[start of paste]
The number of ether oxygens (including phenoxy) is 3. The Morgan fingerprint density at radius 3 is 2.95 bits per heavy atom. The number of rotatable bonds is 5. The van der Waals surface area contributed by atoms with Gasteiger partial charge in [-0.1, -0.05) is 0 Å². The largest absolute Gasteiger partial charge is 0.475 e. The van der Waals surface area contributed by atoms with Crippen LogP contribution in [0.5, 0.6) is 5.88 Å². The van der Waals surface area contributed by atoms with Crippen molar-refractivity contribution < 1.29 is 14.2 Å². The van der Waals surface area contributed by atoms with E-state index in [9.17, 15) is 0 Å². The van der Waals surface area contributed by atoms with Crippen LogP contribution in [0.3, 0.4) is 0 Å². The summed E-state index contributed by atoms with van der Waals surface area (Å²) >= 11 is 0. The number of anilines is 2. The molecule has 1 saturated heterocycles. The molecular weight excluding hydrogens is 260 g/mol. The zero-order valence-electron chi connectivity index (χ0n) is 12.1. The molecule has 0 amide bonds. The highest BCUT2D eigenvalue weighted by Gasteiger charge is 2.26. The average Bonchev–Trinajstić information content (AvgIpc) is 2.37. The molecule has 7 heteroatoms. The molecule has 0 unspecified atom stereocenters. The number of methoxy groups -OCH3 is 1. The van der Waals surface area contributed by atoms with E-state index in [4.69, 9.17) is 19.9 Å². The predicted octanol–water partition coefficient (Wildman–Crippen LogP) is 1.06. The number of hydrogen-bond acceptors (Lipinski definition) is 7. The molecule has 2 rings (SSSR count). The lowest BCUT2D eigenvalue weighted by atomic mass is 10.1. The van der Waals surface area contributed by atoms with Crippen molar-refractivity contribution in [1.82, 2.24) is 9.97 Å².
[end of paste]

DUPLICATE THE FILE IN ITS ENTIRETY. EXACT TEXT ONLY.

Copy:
The number of ether oxygens (including phenoxy) is 3. The Morgan fingerprint density at radius 3 is 2.95 bits per heavy atom. The number of rotatable bonds is 5. The van der Waals surface area contributed by atoms with Gasteiger partial charge in [-0.1, -0.05) is 0 Å². The largest absolute Gasteiger partial charge is 0.475 e. The van der Waals surface area contributed by atoms with Crippen LogP contribution in [0.5, 0.6) is 5.88 Å². The van der Waals surface area contributed by atoms with Crippen molar-refractivity contribution < 1.29 is 14.2 Å². The van der Waals surface area contributed by atoms with E-state index in [9.17, 15) is 0 Å². The van der Waals surface area contributed by atoms with Crippen LogP contribution in [0.3, 0.4) is 0 Å². The summed E-state index contributed by atoms with van der Waals surface area (Å²) >= 11 is 0. The number of anilines is 2. The molecule has 1 saturated heterocycles. The molecular weight excluding hydrogens is 260 g/mol. The zero-order valence-electron chi connectivity index (χ0n) is 12.1. The molecule has 0 amide bonds. The highest BCUT2D eigenvalue weighted by Gasteiger charge is 2.26. The average Bonchev–Trinajstić information content (AvgIpc) is 2.37. The molecule has 7 heteroatoms. The molecule has 0 unspecified atom stereocenters. The number of methoxy groups -OCH3 is 1. The van der Waals surface area contributed by atoms with E-state index in [4.69, 9.17) is 19.9 Å². The predicted octanol–water partition coefficient (Wildman–Crippen LogP) is 1.06. The number of hydrogen-bond acceptors (Lipinski definition) is 7. The molecule has 2 rings (SSSR count). The lowest BCUT2D eigenvalue weighted by atomic mass is 10.1. The van der Waals surface area contributed by atoms with Crippen molar-refractivity contribution in [1.82, 2.24) is 9.97 Å².